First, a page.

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Highlights and Background

FAST-DOT is an experimental program funded under the Seventh Framework Programme of the European Union, (Photonic Components and subsystems).
Beginning in June 2008 and running for 2 years, FAST-DOT purpose is to:

- Enable widespread application and further development of laser based photonics

- Demonstrate new applications of lasers in biotechnology and medical fields

- Develop new industrially integrated design rules for the production of specific QD materials

- Unlock the potential of QD materials in biophotonics

- Accelerate the implementation of QD lasers through European SMEs and companies

- Train a new generation of researchers in the range of new technological areas for QD devices.

 

Fast Dot Project will...


- Exploit the unique combination of ultrafast properties and key wavelengths available from quantum-dot (QD) materials to produce a new generation of compact ultrafast laser devices

- Engineer specific novel properties available due to control of the growth of QD

- Implement a new range of ultrafast QD lasers for important biophotonics and medical applications.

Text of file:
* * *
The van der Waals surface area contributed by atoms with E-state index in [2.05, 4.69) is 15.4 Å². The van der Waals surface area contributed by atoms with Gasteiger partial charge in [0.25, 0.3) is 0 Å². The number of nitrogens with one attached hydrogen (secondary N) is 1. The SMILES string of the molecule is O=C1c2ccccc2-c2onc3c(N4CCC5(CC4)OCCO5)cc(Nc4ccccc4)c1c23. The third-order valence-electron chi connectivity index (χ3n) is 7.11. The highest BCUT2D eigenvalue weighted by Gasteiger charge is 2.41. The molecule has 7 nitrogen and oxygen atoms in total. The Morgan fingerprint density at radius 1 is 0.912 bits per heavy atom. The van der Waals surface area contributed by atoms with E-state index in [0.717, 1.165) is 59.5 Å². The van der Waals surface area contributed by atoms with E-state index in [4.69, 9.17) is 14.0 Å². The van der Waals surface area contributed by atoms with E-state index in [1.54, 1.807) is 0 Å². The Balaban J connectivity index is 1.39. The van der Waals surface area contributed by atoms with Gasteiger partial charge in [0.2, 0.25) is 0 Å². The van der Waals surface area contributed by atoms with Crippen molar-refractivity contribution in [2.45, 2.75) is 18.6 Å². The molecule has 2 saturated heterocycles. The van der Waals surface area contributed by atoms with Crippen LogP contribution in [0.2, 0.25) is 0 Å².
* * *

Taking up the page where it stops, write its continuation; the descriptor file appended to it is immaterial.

Two-photon imaging

Two-photon imaging demonstration



 
Two photon imaging and 3D reconstruction of a GFP expressing C. Elegans nerve cell ring
 
 

 Two photon imaging and 3D Reconstruction of a GFP labled mouse kidney tissue sample

 

 

 

 

 

 

 

 

 

 

 

 

 

                    Before axon cutting                                                                                 After axon cutting

Axotomie C.Elegans with simultaneous two photon imaging.

 
Demonstration of third harmonic generation (THG)

In the following videos, the group of IESL-FORTH presents the research activities related to FAST-DOT project:

 

Video 1 shows an animated time-lapse sequence in a 3-D reconstruction of Third Harmonic Generation (THG) signals arising from Caenorhabditis elegans (C. elegans) embryos. Five optical sections (2μm apart) are used for the reconstruction. The whole procedure of data acquisition needed for the 3-D reconstruction of THG images lasted 5 seconds. The sample was imaged for 25 minutes and the time-lapse between 3-D images is 2 minutes. THG signal is depicted in cyan.

 

 

 

 

Video 2 presents 2-D THG signals from a C.  elegans embryo at different axial (z) depths. Ten optical sections (2μm apart) are employed. The resolution of each image is 500x500 points. THG signal is depicted in cyan.

 

 

 

 

Video 3 depicts a rotation of a 3-D reconstruction of THG signals arising from of an early-stage C. elegans embryo. Ten optical sections (2μm apart) are used for the reconstruction. The resolution of each image is 700x700 points. THG signal is depicted in green.

 
WP5 highlights


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